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Zachary McKenney, co-director of the Hartwick Institute of Public Service, is joined by award winners Victoria Heilveil, Bastian Dudley, Grace Schultz, Elias House, Martha Dolan, Chase Birdsall, and Cooper Cohen, and Leslie Elder, co-director of the Hartwick IPS. (Photo by Teresa Winchester)

Youth Look To Engage Peers More Fully in Elections, Governance


Young people have the power to change the political landscape, as evidenced most dramatically in the 1960s with youth involvement in the civil rights movement and opposition to the U.S. military presence in Vietnam. In recent years, however, youth participation in politics, especially with regard to voting, appears to have dropped off.

Tufts University’s Tisch College Center for Information and Research on Civic Learning and Engagement estimates turn-out from voters age 18-29 in the 2022 midterm elections to have been 20.7 percent in New York State. Simply put then, only one in five of the youth vote showed up at the polls in New York State for a high stakes midterm election.

Hartwick College’s Institute of Public Service’s website also cites these figures, surmising, “That means that more than two million eligible young people in New York did not vote, a total that would have easily changed the outcome in any of the statewide political races.”

Seeking ways to change downward trends in youth voting, Hartwick’s IPS invited high-school students from a nine-county area to submit essays or videos identifying reasons for dissatisfaction with the political process among young people and suggesting ways to more actively engage them in democracy.

On Tuesday, January 16, finalists from Oneonta and Unatego high schools and Delaware Academy (Delhi), presented their ideas at an event held at Hartwick’s Shineman Chapel.

Martha Dolan of Unatego High School suggested civics classes be based on community discussions emphasizing the importance of the individual’s vote. She also stated that teachers should facilitate voter registration for students, that college campuses do more to facilitate the voting process, and that politicians actively visit college campuses.

Chase Birdsall, also of Unatego High School, put forth the idea of declaring Election Day a national holiday, also suggesting that a “jury-duty-like” system be devised to ensure adequate personnel to oversee elections.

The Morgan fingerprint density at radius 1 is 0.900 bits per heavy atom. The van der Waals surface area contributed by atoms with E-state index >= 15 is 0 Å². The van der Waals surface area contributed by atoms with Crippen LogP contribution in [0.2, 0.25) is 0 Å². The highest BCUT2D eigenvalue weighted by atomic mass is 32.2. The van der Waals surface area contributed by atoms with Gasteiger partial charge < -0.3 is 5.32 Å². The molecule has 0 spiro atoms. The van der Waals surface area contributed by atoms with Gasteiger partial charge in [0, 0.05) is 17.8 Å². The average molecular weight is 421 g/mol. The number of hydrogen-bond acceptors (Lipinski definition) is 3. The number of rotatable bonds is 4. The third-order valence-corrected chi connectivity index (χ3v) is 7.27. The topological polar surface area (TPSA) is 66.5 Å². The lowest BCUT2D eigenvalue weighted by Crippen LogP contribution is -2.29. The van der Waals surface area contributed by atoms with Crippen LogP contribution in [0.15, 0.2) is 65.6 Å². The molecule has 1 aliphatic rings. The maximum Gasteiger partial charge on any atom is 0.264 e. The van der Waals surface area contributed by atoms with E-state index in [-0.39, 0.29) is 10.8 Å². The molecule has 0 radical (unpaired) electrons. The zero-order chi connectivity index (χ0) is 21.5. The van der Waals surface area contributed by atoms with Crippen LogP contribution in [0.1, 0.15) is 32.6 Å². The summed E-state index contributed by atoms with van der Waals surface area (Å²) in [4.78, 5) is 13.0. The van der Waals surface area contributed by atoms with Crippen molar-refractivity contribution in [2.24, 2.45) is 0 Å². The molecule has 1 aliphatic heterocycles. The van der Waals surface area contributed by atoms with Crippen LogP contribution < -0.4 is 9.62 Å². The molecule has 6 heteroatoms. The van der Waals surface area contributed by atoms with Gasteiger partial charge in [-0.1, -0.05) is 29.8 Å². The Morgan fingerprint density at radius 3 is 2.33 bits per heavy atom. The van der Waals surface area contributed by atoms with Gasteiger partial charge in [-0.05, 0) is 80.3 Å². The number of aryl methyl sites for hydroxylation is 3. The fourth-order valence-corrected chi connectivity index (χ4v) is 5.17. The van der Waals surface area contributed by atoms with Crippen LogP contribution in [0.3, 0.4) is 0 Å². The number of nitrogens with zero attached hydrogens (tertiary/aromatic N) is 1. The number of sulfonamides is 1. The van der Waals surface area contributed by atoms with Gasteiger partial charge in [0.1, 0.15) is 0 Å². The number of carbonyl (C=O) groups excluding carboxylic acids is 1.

Oneonta High School student Victoria Heilveil proposed doing away with voter registration altogether, citing North Dakota as an example of a state that has done so.

“Eradicating the concept of voter registration would enable more people to vote, since not only would it become easier to actually go to vote the day of the election without being prepared months in advance, it would also prevent people from losing the ability to vote by being removed from voter registration lists,” Heilveil wrote in her summary remarks.

Heilveil also thinks that voter participation would be increased by both term limits and age limits and would like to see a greater emphasis on the importance of voting come from elected officials themselves.

Oneonta High’s Elias House suggested rearranging the years that credit for government classes are given.

“Make a government credit a freshman year credit. Sometimes seniors who are registered to vote haven’t taken the government credit course,” he said, adding that he would like to see schools made into polling places so that teachers and students could vote more easily.

Two other Oneonta High students, Grace Shultz and Bastian Dudley, co-presented. Social media is “a great way to reach out to young voters,” they said, citing Taylor Swift’s September 2023 Instagram tweet urging her 272 million followers to register to vote. Her tweet resulted in more than 35,000 registrations, according to, the organization to which she directed her fans.

Shultz and Dudley also thought that more information about alternative candidates might increase voter participation among young voters because, they said, young people are not attracted to the mainstream candidates.

Cooper Cohen, from Delaware Academy, proposed “taking a page out of Big Tobacco” and utilizing product placement to increase voter participation among young voters.

“In an episode of SpongeBob SquarePants, talk about going to the polls,” he said.

Cohen also advocated for more precise instruction on the “how to” of voter registration and suggested greater use of “iCivics,” a non-profit organization which provides educational online games and lesson plans promoting civics education and encouraging students to become active citizens.

Oneonta Mayor Mark Drnek offered concrete opportunities for youth involvement, inviting participation in city task forces on “town-gown” opportunities, diversity and inclusion, and safe homes and neighborhoods.

Via Zoom, Lieutenant Governor Antonio Delgado spoke in generally humanitarian terms about the imperative of love in our society.

“Love gives you the strength to push through adversity. It is your super power. Don’t give up on your super power. Understand that you have partners in government who are here for you,” he said.

The competition was made possible by a grant from the Community Foundation of Otsego County. Awards of $400.00, $300.00, $150.00, $100.00, and $50.00 were given to first- through fifth-place awardees, respectively.

Awardees were: Cooper Cohen, first place; Chase Birdsall, second place; Martha Dolan, third place; Grace Shultz, Bastian Dudley and Victoria Heilveil in a fourth-place tie, and Elias House, fifth place.


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